The Dow Jones Industrial Average jumped 1.1% in its best weekly performance since June 25. The S&P 500 climbed 0.75% to notch its best week in 2-1/2 months, and the Nasdaq Composite added 0.5%.
The pan-European STOXX 600 index rose 0.74% and MSCI's gauge of stocks across the globe gained 0.86%, the biggest daily rise since May 14.
"We are clearly off to a good start of the third-quarter earnings season, but have miles to go before we sleep," said Arthur Hogan, chief market strategist at National Securities Corp. Hogan noted that only 35 of the S&P 500 companies have reported their earnings.
Unperturbed by news of a fatal stabbing of a British lawmaker on Friday, Britain's FTSE 100 climbed 0.37% to hit a near 20-month high. The UK blue-chip index has now recovered all ground lost since the coronavirus pandemic began in March last year.
Concerns that soaring oil prices could drag on businesses and the economy also took a backseat for now.
Forecasts of an oil supply deficit over the next few months as demand rises on the back of relaxed travel restrictions drove oil prices to a three-year high of above $85 a barrel.
U.S. crude recently jumped 1.13% to $82.23 per barrel and Brent added 0.83% to $84.70, after hitting a high of $85.10.
Bets that rising prices are likely to prompt central banks to raise interest rates sooner than expected lifted government bond yields, though gains were more pronounced in the United States than in Europe.
The yield on two-year U.S. Treasuries, which reflect short-term rate expectations, zoomed up to a near 19-month-high 0.3949%, from Thursday's 0.354%. Benchmark 10-year Treasury yield also rose to 1.5738%, from Thursday's 1.519%.
In Europe, 10-year Bund yields slipped after registering seven straight weeks of gains on signs of rising inflationary pressure and robust economic growth.
The dollar, bolstered by bets that quickening inflation could prompt the Federal Reserve to raise interest rates sooner than expected, touched a three-year high against the yen, which is usually sensitive to rate differentials. One dollar bought as much as 114.46 yen, the most since October 2018.
The dollar index, which measures the greenback against a basket of other currencies, was lower on the day, however, slipping 0.104%, and set for its first weekly decline versus major peers since the start of last month, having lost a little ground to sterling and the euro.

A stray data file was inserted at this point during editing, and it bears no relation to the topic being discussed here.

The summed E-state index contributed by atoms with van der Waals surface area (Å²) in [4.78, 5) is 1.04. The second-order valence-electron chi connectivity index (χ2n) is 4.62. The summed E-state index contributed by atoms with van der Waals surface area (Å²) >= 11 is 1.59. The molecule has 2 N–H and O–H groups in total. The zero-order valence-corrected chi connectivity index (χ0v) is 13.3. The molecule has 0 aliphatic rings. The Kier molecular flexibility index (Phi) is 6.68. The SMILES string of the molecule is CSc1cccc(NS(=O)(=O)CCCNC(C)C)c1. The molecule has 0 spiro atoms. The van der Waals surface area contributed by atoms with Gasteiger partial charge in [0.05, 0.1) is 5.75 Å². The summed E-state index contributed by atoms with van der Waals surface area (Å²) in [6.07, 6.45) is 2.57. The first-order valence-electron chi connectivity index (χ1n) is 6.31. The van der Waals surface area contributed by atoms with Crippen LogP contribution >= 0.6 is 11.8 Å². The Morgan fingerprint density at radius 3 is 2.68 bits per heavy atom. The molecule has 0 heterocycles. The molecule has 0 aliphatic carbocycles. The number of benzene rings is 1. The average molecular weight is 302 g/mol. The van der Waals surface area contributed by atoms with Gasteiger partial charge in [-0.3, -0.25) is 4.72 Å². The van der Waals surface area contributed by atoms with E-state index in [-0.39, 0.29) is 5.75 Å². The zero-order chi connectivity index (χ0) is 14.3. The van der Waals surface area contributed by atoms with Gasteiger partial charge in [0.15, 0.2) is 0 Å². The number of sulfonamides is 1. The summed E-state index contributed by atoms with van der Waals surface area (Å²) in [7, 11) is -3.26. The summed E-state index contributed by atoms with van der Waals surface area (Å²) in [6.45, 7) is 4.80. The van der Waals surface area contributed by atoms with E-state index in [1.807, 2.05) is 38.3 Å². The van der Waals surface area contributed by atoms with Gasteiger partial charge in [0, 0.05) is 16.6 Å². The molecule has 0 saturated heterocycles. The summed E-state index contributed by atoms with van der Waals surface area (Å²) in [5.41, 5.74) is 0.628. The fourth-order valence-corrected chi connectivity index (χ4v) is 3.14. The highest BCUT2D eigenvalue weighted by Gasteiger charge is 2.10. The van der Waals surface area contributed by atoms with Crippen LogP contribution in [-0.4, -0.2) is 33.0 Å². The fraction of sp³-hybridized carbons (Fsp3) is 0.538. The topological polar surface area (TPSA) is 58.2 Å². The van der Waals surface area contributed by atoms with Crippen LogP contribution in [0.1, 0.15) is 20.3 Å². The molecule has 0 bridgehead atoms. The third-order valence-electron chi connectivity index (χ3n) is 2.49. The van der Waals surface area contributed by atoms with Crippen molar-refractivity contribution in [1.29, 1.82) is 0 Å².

Gold prices took a breather on Friday after having their best day in seven months the previous day. Spot gold dropped 1.6% to $1,766.82 an ounce, and U.S. gold futures fell 1.67% to $1,766.70 an ounce.
The return of optimism will be tested by next week's anticipated weaker growth data from China, and the impact of strengthening oil prices on consumers going into the winter months, said Mike Hewson, chief markets analyst at CMC Markets.
Indeed, China's energy crisis deepened on Friday with coal prices hitting a record high.
European car registrations slumped by more than a quarter in September, and Toyota Motor Corp said it would cut global output in November as chip shortages and supply chain problems continued to dog the sector.
MSCI's broadest index of Asia-Pacific shares outside Japan gained 1.35%, rising 2.1% for the week in its best weekly performance since late June, while Japan's Nikkei surged 1.81%, led by tech stocks.
Analysts largely attributed the gains in Asia to the U.S. rally.
Chinese shares rose more cautiously than elsewhere with blue chips up 0.38% ahead of next week's growth figures.
A Chinese central bank official said on Friday that the spillover effect of China Evergrande Group's debt problems on the banking system is controllable, in rare official remarks on the liquidity crisis at China's No. 2 developer that has roiled markets.
Bitcoin hit a six-month high of $61,895.05 on Friday, approaching the record hit in April, as traders became increasingly confident U.S. regulators would approve the launch of an exchange-traded fund based on its futures contracts.
(Reporting by Huw Jones, additional reporting by Alun John; Editing by Kirsten Donovan, Will Dunham, Steve Orlofsky and Susan Fenton) ((firstname.lastname@example.org;))
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